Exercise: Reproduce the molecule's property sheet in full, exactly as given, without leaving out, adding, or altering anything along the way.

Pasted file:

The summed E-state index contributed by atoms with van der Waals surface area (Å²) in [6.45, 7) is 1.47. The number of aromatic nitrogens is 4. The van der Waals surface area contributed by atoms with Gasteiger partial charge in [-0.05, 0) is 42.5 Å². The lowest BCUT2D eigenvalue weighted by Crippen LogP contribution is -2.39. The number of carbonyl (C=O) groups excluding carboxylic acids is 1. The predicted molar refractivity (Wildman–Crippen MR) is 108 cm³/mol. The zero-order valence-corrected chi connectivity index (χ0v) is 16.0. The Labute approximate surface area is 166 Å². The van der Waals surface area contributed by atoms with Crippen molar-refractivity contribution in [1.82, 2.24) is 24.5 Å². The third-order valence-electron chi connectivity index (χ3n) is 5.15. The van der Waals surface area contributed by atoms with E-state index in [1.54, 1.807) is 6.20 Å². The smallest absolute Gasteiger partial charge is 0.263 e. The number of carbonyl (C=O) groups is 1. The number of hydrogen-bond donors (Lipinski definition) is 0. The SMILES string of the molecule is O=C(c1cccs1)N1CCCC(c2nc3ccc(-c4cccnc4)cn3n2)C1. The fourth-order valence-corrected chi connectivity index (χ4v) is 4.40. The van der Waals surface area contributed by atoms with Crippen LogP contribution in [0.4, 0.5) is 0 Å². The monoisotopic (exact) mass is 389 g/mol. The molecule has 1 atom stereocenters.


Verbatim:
The summed E-state index contributed by atoms with van der Waals surface area (Å²) in [6.45, 7) is 1.47. The number of aromatic nitrogens is 4. The van der Waals surface area contributed by atoms with Gasteiger partial charge in [-0.05, 0) is 42.5 Å². The lowest BCUT2D eigenvalue weighted by Crippen LogP contribution is -2.39. The number of carbonyl (C=O) groups excluding carboxylic acids is 1. The predicted molar refractivity (Wildman–Crippen MR) is 108 cm³/mol. The zero-order valence-corrected chi connectivity index (χ0v) is 16.0. The Labute approximate surface area is 166 Å². The van der Waals surface area contributed by atoms with Crippen molar-refractivity contribution in [1.82, 2.24) is 24.5 Å². The third-order valence-electron chi connectivity index (χ3n) is 5.15. The van der Waals surface area contributed by atoms with E-state index in [1.54, 1.807) is 6.20 Å². The smallest absolute Gasteiger partial charge is 0.263 e. The number of carbonyl (C=O) groups is 1. The number of hydrogen-bond donors (Lipinski definition) is 0. The SMILES string of the molecule is O=C(c1cccs1)N1CCCC(c2nc3ccc(-c4cccnc4)cn3n2)C1. The fourth-order valence-corrected chi connectivity index (χ4v) is 4.40. The van der Waals surface area contributed by atoms with Crippen LogP contribution in [0.4, 0.5) is 0 Å². The monoisotopic (exact) mass is 389 g/mol. The molecule has 1 atom stereocenters.